Why sleep is a vital part of a kid’s ability to learn and grow

 
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With the Daylight Savings time change approaching next weekend, you might be day-dreaming about what you will do with a whole extra hour in your Saturday. Will you use the extra hour for a rare and much needed extended night out without the kids? Or maybe you will snuggle up on the couch and binge watch your current Netfix fave. Whatever you’re doing with the extra hour, Ellie Porter, Editing Manager at SleepHelp.org would certainly recommend that your kids use it to sleep. Guest writer on the blog this month, Ellie, shares 7 reasons why making sure your kids are well rested is one of the greatest things you can do for their development…

Why sleep is a vital part of a kid’s ability to learn and grow

Getting your kids to sleep can be a chore at times. Sleep challenges can arise at any developmental stage from an infant that won’t sleep through the night to a

toddler saying “no” to bedtime to a teenager that doesn’t want to disconnect and go to bed. Even when your kids push back, it’s vital that you ensure they get the sleep they need. Here’s why they need their sleep to learn, grown, and thrive.

1 – Sleep completes the learning process

Your child is always learning new things, and sleep hard codes what they learn during the day into active knowledge. Sleep transforms new knowledge into long-term storage, and studies show the longer and deeper the sleep, the more effective the knowledge transfer.

2 – Sleep grows bones

You encourage your child to eat right and get enough calcium to grow up big and strong, but sleep is just as important. Research shows that growth hormone secretion in children increases during sleep. Quality sleep is the foundation to build strong, healthy bodies.

3 – Sleep normalizes appetite and prevents obesity

When you’re sleep deprived, you make poor food choices – and the same goes for your children. Poor sleep is a common factor in cases of childhood obesity. Rest resets hormones and sets healthy levels of endocrine and metabolic activity – yet another reason to enforce good sleep habits.

4 – Sleep enhances attention span

Poor sleep habits often go hand in hand with ADD and ADHD. The better your child sleeps, the better their attention span should be. Experts recommend limiting screen time in the hours before bedtime to allow your child’s brain to gear down and get a better night’s sleep.

5 – Sleep protects the heart and combats other risks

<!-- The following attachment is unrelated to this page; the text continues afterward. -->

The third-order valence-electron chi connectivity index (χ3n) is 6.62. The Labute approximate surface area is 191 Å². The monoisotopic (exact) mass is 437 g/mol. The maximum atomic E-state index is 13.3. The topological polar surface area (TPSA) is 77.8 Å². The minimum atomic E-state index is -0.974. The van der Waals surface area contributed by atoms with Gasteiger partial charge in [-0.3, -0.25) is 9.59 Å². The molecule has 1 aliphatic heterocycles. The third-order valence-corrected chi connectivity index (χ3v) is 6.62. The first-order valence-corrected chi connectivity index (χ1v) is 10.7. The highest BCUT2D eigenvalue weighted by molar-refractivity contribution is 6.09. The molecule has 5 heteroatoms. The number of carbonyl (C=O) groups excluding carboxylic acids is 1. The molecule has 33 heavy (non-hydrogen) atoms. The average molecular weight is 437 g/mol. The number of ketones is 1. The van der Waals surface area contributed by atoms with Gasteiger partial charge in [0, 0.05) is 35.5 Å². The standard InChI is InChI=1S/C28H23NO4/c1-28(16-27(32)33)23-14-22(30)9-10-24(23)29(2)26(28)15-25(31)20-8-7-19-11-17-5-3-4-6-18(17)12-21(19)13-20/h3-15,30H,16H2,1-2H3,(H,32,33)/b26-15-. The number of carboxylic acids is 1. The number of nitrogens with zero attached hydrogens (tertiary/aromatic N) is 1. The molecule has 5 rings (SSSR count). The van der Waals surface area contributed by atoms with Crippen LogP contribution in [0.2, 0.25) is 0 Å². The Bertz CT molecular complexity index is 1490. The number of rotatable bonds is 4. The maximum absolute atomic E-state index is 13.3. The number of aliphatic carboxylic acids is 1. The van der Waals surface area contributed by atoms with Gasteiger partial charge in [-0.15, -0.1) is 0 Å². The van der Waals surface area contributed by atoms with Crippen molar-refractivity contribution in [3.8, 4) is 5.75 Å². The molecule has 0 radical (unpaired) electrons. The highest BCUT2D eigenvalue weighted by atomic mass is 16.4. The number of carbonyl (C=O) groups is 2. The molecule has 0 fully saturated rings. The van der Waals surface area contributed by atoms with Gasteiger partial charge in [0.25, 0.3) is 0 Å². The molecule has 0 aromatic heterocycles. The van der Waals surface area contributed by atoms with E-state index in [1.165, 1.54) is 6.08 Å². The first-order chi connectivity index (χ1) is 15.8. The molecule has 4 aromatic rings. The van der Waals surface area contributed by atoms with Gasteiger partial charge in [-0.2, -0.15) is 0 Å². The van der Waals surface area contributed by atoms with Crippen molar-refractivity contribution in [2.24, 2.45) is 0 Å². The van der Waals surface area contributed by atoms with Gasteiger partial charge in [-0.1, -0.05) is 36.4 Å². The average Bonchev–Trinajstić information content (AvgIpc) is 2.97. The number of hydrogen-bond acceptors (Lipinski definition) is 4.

In both adults and children, lack of sleep contributes to serious health risks including heart and kidney disease, high blood pressure, and diabetes. When your child gets good sleep, their body heals, grows, and thrives, nourished from proper chemical signals. Sleep is essential to health.

6 – Sleep reinforces the immune system

7 – Sleep keeps kids mentally well-balancedYour kids are exposed to germs every day – and more so when they’re school-aged. When they get good sleep, their immune system produces cytokines to fight infections. When they don’t get enough sleep, cytokine production drops and little infections can turn into a bigger issue.

Children that don’t sleep enough or have disrupted sleep are at a much higher risk for developing anxiety disorders and depression. Lack of sleep fosters negative emotions and diminishes your child’s enjoyment of positive experiences and emotions.

There’s a lot of research out there on kids and sleep, and it all points to a good night’s sleep as the key to your child’s physical and emotional well-being. Depending on your child’s age, they may need 9-12 hours of sleep a night. To help them sleep better, try these tips:

  • Set a schedule and stick to it

  • Develop a ritual to ease them into bedtime

  • Make sure their mattress is comfortable

  • Ensure their bedroom is dark, cool, and quiet

  • Turn off digital devices 1-2 hours before bed

  • Don’t allow TV or computer in their bedroom

  • Don’t let them eat too late

  • Cut caffeine out of their diet

  • Minimize sugar consumption, especially at night

  • Stick with the rituals on weekends and vacation

Keep your kids happier and healthier by establishing and maintaining good sleep habits at every stage along the way.

Ellie Porter
Managing Editor | SleepHelp.org
ellie@sleephelp.org

 
Courtney Burton